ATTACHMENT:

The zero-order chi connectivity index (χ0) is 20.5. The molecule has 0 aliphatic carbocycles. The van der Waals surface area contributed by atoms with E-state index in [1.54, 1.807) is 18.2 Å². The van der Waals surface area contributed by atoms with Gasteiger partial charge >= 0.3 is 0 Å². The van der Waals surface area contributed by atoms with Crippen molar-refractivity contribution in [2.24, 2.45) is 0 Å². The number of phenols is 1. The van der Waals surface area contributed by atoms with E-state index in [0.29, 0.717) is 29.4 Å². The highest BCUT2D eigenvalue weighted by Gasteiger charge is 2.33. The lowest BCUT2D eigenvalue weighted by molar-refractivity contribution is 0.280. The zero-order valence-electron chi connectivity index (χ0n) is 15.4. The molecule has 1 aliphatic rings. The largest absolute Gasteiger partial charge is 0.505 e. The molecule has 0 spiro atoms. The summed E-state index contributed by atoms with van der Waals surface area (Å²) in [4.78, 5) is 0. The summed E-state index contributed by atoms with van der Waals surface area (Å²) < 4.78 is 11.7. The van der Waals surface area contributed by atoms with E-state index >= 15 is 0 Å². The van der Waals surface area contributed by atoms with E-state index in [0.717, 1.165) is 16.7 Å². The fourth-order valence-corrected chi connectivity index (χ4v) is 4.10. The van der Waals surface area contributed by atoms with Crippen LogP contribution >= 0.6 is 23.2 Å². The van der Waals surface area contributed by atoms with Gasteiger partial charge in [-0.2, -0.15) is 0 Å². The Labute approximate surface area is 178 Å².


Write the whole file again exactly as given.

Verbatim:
The zero-order chi connectivity index (χ0) is 20.5. The molecule has 0 aliphatic carbocycles. The van der Waals surface area contributed by atoms with E-state index in [1.54, 1.807) is 18.2 Å². The van der Waals surface area contributed by atoms with Gasteiger partial charge >= 0.3 is 0 Å². The van der Waals surface area contributed by atoms with Crippen molar-refractivity contribution in [2.24, 2.45) is 0 Å². The number of phenols is 1. The van der Waals surface area contributed by atoms with E-state index in [0.29, 0.717) is 29.4 Å². The highest BCUT2D eigenvalue weighted by Gasteiger charge is 2.33. The lowest BCUT2D eigenvalue weighted by molar-refractivity contribution is 0.280. The zero-order valence-electron chi connectivity index (χ0n) is 15.4. The molecule has 1 aliphatic rings. The largest absolute Gasteiger partial charge is 0.505 e. The molecule has 0 spiro atoms. The summed E-state index contributed by atoms with van der Waals surface area (Å²) in [4.78, 5) is 0. The summed E-state index contributed by atoms with van der Waals surface area (Å²) < 4.78 is 11.7. The van der Waals surface area contributed by atoms with E-state index >= 15 is 0 Å². The van der Waals surface area contributed by atoms with E-state index in [0.717, 1.165) is 16.7 Å². The fourth-order valence-corrected chi connectivity index (χ4v) is 4.10. The van der Waals surface area contributed by atoms with Crippen LogP contribution >= 0.6 is 23.2 Å². The van der Waals surface area contributed by atoms with Gasteiger partial charge in [-0.2, -0.15) is 0 Å². The Labute approximate surface area is 178 Å².